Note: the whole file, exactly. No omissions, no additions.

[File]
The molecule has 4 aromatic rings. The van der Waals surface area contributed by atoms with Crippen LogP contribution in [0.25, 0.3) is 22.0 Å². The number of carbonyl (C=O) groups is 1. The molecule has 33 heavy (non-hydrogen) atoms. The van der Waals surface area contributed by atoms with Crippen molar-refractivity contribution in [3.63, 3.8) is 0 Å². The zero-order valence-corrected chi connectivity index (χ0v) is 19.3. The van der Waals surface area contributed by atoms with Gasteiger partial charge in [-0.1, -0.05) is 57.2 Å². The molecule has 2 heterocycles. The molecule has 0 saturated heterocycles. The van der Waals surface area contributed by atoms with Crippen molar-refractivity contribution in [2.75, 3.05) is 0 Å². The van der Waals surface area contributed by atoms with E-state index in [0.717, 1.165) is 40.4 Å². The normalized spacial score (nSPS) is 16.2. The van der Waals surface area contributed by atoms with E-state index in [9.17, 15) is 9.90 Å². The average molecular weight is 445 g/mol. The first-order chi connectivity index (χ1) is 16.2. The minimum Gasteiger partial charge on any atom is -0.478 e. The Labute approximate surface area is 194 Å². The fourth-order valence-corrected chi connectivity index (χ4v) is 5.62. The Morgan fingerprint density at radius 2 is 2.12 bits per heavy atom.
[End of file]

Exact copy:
The molecule has 4 aromatic rings. The van der Waals surface area contributed by atoms with Crippen LogP contribution in [0.25, 0.3) is 22.0 Å². The number of carbonyl (C=O) groups is 1. The molecule has 33 heavy (non-hydrogen) atoms. The van der Waals surface area contributed by atoms with Crippen molar-refractivity contribution in [3.63, 3.8) is 0 Å². The zero-order valence-corrected chi connectivity index (χ0v) is 19.3. The van der Waals surface area contributed by atoms with Gasteiger partial charge in [-0.1, -0.05) is 57.2 Å². The molecule has 2 heterocycles. The molecule has 0 saturated heterocycles. The van der Waals surface area contributed by atoms with Crippen molar-refractivity contribution in [2.75, 3.05) is 0 Å². The van der Waals surface area contributed by atoms with E-state index in [0.717, 1.165) is 40.4 Å². The normalized spacial score (nSPS) is 16.2. The van der Waals surface area contributed by atoms with E-state index in [9.17, 15) is 9.90 Å². The average molecular weight is 445 g/mol. The first-order chi connectivity index (χ1) is 16.2. The minimum Gasteiger partial charge on any atom is -0.478 e. The Labute approximate surface area is 194 Å². The fourth-order valence-corrected chi connectivity index (χ4v) is 5.62. The Morgan fingerprint density at radius 2 is 2.12 bits per heavy atom.